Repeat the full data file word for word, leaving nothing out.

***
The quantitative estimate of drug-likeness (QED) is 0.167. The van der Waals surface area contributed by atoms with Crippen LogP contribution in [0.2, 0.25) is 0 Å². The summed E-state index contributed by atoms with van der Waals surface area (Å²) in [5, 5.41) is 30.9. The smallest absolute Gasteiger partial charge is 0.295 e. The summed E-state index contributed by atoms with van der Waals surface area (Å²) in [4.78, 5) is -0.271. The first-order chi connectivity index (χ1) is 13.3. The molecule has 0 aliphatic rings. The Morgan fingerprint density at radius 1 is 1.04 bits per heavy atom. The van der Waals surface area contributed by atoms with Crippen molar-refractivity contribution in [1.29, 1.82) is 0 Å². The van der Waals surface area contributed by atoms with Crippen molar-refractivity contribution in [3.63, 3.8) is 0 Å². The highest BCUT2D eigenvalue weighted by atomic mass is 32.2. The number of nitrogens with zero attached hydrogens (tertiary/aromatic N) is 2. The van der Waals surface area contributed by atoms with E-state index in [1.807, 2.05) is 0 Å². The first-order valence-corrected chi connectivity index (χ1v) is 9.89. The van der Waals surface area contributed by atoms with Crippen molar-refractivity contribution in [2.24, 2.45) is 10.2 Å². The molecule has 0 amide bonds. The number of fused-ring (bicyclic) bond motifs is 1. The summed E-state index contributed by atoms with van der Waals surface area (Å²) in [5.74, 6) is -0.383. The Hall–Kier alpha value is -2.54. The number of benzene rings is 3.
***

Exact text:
The quantitative estimate of drug-likeness (QED) is 0.167. The van der Waals surface area contributed by atoms with Crippen LogP contribution in [0.2, 0.25) is 0 Å². The summed E-state index contributed by atoms with van der Waals surface area (Å²) in [5, 5.41) is 30.9. The smallest absolute Gasteiger partial charge is 0.295 e. The summed E-state index contributed by atoms with van der Waals surface area (Å²) in [4.78, 5) is -0.271. The first-order chi connectivity index (χ1) is 13.3. The molecule has 0 aliphatic rings. The Morgan fingerprint density at radius 1 is 1.04 bits per heavy atom. The van der Waals surface area contributed by atoms with Crippen molar-refractivity contribution in [1.29, 1.82) is 0 Å². The van der Waals surface area contributed by atoms with Crippen molar-refractivity contribution in [3.63, 3.8) is 0 Å². The highest BCUT2D eigenvalue weighted by atomic mass is 32.2. The number of nitrogens with zero attached hydrogens (tertiary/aromatic N) is 2. The van der Waals surface area contributed by atoms with E-state index in [1.807, 2.05) is 0 Å². The first-order valence-corrected chi connectivity index (χ1v) is 9.89. The van der Waals surface area contributed by atoms with Crippen molar-refractivity contribution in [2.24, 2.45) is 10.2 Å². The molecule has 0 amide bonds. The number of fused-ring (bicyclic) bond motifs is 1. The summed E-state index contributed by atoms with van der Waals surface area (Å²) in [5.74, 6) is -0.383. The Hall–Kier alpha value is -2.54. The number of benzene rings is 3.